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Rodriguez v. Beakey

July 16, 2010


The opinion of the court was delivered by: Percy Anderson United States District Judge


The Court will dismiss this habeas action summarily because it is plainly meritless.


Rule 4 of the Rules Governing Section 2254 Cases in the United States District Courts provides that "[i]f it plainly appears from the face of the petition and any exhibits annexed to it that the petitioner is not entitled to relief in the district court, the judge shall make an order for its summary dismissal and cause the petitioner to be notified."


Petitioner Andres Rodriguez is a California state inmate in Pelican Bay. On June 25, 2010, he lodged the present Petition For Writ Of Habeas Corpus By A Person In State Custody (28 U.S.C. § 2254). He is serving two prison sentences concurrently, one federal and one state. His federal sentence for bank robbery and gun-use enhancements is 22 years and 8 months. See Ex. A to Pet. His California sentence for vehicle theft and evading police, to which crimes he pleaded guilty in Los Angeles County Superior Court in November 2005, amounts to eleven years and 4 months, including certain recidivism enhancements. See Ex. B to Pet. Petitioner asserts here that, in June 2009, he "became aware" that, because he is serving these two sentences concurrently, "he is entitled to... be transfer[r]ed to" federal custody. Pet. at non-numbered appendix. That is his sole claim: entitlement to a transfer from California state custody to the custody of the federal Bureau of Prisons.

The Court takes judicial notice, based on its inspection of public records, that Petitioner has not pursued relief of any sort, including his current claim, in the California Supreme Court. See generally (negative results for "Andres Rodriguez" convicted in Los Angeles County).


The case upon which Petitioner relies to support his "shall transfer" claim is In re Stoliker, 49 Cal.2d 75, 315 P.2d 12 (1957). As the Ninth Circuit has explained, however, "California law," under Stoliker, "bestows upon [its state inmates under sentences from two sovereigns] a substantial but limited right: the right to be tendered to [the other sovereign] for transfer." Isreal v. Marshall, 125 F.3d 837, 839 (9th Cir. 1997) (emphasis in original). Michael Isreal was a California inmate who, having escaped from Missouri state prison before his arrival in California's custody, also "owed" substantial prison time to Missouri. Missouri prison officials refused to accord Isreal concurrent sentencing credit for his time imprisoned in California. For him to begin obtaining such credit, he would have to serve his time in Missouri. California prison officials cooperatively wrote to their Missouri counterparts, offering such an interstate transfer. But the Missouri officials refused to accept Isreal until Isreal was released from California. Id. at 838-39. After Isreal exhausted a "shall transfer" Stoliker claim in the California Supreme Court -- a step that Petitioner Rodriguez omitted, as noted above -- he sought habeas relief in federal court. He contended that California should have taken further action -- such as by offering to shoulder any financial burden of transferring him -- and thus had deprived him of a state-created liberty interest without federally-required due process.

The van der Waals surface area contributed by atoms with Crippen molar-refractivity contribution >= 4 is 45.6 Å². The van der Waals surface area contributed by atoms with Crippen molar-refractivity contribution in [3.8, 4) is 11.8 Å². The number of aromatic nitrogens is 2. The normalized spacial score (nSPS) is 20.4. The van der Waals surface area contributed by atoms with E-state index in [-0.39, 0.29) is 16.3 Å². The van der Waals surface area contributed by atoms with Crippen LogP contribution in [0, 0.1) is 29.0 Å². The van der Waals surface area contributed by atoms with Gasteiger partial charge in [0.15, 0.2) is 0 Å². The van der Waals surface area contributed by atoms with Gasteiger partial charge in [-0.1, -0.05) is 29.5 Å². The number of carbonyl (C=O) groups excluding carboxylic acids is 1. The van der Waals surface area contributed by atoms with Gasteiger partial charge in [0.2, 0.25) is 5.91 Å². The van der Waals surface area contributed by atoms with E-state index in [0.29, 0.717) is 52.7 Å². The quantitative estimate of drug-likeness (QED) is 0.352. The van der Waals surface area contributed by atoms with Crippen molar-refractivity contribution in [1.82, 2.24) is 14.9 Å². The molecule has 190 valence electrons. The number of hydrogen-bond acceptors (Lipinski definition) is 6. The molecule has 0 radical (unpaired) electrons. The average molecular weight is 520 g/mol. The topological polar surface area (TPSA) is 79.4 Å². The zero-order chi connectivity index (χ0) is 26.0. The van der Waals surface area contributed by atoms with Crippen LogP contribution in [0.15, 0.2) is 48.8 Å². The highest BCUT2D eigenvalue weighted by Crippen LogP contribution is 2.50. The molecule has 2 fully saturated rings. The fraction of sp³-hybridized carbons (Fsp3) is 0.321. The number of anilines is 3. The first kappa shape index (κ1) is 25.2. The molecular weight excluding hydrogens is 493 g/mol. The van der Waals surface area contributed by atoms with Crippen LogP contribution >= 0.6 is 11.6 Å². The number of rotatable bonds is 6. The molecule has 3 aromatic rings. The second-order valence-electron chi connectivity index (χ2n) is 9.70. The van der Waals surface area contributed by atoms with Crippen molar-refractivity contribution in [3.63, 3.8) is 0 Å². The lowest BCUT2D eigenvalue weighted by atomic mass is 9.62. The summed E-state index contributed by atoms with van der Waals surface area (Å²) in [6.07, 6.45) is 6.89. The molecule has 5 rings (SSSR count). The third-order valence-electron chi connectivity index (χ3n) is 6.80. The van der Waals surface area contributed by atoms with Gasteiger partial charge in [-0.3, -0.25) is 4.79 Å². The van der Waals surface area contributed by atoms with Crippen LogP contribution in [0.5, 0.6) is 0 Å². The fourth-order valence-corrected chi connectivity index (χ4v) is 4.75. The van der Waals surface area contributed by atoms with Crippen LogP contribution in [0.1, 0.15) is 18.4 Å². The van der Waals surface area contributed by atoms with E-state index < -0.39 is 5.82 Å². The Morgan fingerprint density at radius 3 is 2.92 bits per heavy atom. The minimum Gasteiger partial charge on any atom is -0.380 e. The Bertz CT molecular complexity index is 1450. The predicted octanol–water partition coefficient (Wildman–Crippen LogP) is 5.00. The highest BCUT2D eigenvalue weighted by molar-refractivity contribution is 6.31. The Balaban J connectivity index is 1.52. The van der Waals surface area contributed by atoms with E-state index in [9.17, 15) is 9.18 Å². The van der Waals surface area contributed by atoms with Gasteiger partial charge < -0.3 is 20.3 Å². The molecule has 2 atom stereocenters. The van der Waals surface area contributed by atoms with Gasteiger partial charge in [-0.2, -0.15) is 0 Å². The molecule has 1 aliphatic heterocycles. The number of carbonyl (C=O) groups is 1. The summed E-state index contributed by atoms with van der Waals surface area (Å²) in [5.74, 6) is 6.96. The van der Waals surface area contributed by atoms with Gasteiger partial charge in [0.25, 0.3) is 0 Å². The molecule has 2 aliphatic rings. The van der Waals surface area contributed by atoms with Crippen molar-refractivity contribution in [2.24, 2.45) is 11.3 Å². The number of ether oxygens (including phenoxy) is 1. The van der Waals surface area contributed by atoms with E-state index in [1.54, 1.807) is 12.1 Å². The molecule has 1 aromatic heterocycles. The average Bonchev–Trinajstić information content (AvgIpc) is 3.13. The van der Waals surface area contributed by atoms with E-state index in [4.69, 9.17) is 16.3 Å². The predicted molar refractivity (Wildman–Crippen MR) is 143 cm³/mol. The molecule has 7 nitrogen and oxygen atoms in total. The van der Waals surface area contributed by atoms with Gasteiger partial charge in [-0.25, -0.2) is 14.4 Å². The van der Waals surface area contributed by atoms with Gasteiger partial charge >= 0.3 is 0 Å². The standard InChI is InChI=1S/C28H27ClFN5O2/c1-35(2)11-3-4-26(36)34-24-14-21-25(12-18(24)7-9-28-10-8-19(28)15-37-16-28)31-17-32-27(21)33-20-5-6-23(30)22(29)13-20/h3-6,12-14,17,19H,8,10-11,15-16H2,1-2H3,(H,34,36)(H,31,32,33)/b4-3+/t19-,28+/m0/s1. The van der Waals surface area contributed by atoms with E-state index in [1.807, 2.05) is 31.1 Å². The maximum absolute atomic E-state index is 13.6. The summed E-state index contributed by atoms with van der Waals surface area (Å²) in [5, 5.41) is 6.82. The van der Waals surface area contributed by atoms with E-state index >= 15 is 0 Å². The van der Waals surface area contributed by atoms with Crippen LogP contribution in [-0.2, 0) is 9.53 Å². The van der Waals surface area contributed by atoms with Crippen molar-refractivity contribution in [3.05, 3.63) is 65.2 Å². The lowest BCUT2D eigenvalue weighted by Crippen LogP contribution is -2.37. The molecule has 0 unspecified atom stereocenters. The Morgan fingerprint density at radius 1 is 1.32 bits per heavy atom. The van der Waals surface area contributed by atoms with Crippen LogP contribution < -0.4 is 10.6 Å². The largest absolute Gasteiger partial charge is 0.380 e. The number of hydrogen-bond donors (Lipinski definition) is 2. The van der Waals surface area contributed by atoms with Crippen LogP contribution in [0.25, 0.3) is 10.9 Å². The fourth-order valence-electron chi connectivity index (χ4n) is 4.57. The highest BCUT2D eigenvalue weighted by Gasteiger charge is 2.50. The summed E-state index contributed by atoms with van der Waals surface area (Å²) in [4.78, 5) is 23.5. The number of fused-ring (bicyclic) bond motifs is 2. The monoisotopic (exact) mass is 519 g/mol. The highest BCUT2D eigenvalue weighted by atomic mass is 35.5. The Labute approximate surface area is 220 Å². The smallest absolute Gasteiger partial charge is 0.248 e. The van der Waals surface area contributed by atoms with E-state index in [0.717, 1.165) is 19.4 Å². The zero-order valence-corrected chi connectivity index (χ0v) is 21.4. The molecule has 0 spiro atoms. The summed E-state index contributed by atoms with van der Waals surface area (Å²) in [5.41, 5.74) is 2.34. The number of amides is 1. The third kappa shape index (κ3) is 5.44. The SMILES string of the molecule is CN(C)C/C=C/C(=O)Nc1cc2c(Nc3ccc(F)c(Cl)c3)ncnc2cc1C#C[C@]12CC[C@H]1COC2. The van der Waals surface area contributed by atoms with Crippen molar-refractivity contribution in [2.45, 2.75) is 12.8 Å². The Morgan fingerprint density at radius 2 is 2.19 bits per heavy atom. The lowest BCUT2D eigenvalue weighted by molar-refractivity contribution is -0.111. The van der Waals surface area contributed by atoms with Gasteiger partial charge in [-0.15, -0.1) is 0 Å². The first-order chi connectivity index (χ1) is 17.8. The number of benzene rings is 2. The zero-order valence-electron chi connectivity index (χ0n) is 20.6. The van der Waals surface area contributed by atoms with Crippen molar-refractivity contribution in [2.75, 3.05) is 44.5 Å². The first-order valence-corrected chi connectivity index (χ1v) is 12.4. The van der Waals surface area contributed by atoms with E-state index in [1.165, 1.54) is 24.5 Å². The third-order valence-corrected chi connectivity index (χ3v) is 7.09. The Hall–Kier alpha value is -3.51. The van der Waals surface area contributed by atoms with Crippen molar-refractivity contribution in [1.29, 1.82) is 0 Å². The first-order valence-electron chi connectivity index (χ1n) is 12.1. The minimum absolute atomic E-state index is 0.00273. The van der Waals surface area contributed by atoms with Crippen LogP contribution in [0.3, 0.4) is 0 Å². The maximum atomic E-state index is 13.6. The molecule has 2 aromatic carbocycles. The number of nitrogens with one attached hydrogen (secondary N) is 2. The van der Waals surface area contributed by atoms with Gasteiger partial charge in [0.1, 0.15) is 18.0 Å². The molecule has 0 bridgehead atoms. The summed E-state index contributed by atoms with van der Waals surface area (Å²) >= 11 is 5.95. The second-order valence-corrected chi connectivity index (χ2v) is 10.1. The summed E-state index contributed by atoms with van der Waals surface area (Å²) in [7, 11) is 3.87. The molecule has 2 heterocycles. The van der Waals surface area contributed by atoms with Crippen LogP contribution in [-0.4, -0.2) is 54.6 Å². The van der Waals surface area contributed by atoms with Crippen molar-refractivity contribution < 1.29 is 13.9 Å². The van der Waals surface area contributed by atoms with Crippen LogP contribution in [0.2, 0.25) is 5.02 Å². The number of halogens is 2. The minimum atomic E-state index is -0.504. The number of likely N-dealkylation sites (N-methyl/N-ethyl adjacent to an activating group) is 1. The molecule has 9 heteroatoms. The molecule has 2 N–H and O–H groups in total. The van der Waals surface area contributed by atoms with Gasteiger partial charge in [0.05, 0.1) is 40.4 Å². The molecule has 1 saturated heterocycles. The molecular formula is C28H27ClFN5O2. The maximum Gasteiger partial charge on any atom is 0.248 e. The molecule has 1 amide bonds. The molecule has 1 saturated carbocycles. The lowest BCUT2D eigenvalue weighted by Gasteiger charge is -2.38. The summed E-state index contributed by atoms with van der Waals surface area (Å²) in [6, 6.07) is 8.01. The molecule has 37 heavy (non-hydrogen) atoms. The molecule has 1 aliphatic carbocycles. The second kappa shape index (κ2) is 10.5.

The Ninth Circuit affirmed the denial of habeas relief. After assuming, without deciding, that state-created rights under Stoliker "rise[] to the level of a federally protected liberty interest," the appellate court held that California state prison officials had supplied whatever process was "due" unto him when they sent their letter to Missouri officials. That letter "made perfectly clear that, as far as California was concerned, [Isreal] was available for transfer to Missouri." That sufficed for purposes of Stoliker and the federal due process clause. Isreal, 125 F.3d at 839-40.

Petitioner's situation is no better than Isreal's was. As with Isreal, California prison officials offered -- "tendered" -- Petitioner to the "other sovereign." See Ex. C to Pet. As with Isreal, the other sovereign refused to accept a transfer until Petitioner had completed his time in state prison. See Ex. D to Pet. Indeed, Petitioner's situation is worse than Isreal's in two ways. First, Petitioner's claim is unexhausted. Second, unlike Isreal, who could not receive Missouri sentencing credit at all unless he were to be transferred there -- and who thus likely would spend more total time in prison without the desired transfer -- Petitioner is serving his federal and state sentences concurrently. This entire action thus is about where (or, by what sovereign) Petitioner will be imprisoned, not for how long. In sum, Petitioner's claim plainly lacks merit.


Although the petition's sole claim is unexhausted, "it is perfectly clear that the applicant does not raise even a colorable federal claim." See Cassett v. Stewart, 406 F.3d 614, 623-24 (9th Cir. 2005). Therefore, this is the rare instance in which a summary dismissal of an unexhausted claim is warranted. See id.; 28 ...

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